Introduction: The management of tibial hemimelia can be complex and involve either amputation or reconstruction. The decision made carries significant implications on patients and their families. This is a case series in the management of Type IV tibial hemimelia with a description of a novel surgical technique in the reconstructive arm of the pathway.
Materials and methods: The study included four patients with bilateral tibial hemimelia have an amputation in one limb and reconstructive surgery on the other. The reconstruction involved a supratalar double osteotomy of the tibia and fibula, followed by a staged hindfoot osteotomy using a circular ring fixator. Functional outcomes are reported using the Special Interest Group in Amputee Medicine (SIGAM) and the short form 12 (SF-12) methods.
Results: The mean age of patients in our cohort is 14 years (3–27 years) with mean age of surgery at 3 years. One case had an amputation following initial reconstructive surgery due to psychological distress and regressive behaviour. SIGAM functional outcome scores of F were recorded in three of four cases, with one patient performing at level B. On the reconstructive side, two of three patients reported a mean physical short form 12 (SF-12) score of 56.7 and a mental SF-12 score of 55.7. One patient reported a physical SF-12 score of 28.5 and a mental SF-12 score of 30.3.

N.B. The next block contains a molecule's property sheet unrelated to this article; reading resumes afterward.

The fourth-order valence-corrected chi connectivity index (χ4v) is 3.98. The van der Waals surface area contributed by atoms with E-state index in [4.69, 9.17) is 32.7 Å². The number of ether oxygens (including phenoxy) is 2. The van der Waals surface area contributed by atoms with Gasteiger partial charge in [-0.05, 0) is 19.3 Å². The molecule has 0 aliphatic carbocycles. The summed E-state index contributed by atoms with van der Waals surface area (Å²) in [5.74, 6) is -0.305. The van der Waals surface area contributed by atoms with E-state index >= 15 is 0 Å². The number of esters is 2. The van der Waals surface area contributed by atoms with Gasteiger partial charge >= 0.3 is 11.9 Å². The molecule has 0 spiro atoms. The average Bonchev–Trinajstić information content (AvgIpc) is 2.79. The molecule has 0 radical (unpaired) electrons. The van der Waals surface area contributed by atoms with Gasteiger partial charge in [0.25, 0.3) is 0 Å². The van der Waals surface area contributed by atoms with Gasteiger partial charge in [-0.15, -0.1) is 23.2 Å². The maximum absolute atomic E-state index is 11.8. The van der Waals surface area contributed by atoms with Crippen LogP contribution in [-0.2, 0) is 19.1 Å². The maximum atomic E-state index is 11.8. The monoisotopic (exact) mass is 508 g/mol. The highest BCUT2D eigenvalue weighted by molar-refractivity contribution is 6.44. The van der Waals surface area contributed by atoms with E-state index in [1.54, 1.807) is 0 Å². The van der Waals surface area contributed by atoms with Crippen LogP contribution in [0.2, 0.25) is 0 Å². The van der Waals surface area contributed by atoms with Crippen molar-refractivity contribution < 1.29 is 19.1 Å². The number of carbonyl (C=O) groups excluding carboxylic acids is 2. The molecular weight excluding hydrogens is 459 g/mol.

Discussion and conclusion: A reconstructive option provides a satisfactory functional outcome, comparable to the population mean, in the majority of patients in our cohort.
Clinical significance: A staged supratalar double osteotomy followed later by a hindfoot osteotomy is effective in centralising the ankle and creates a plantigrade weight-bearing platform for ambulation in patients with Type IV tibial hemimelia.
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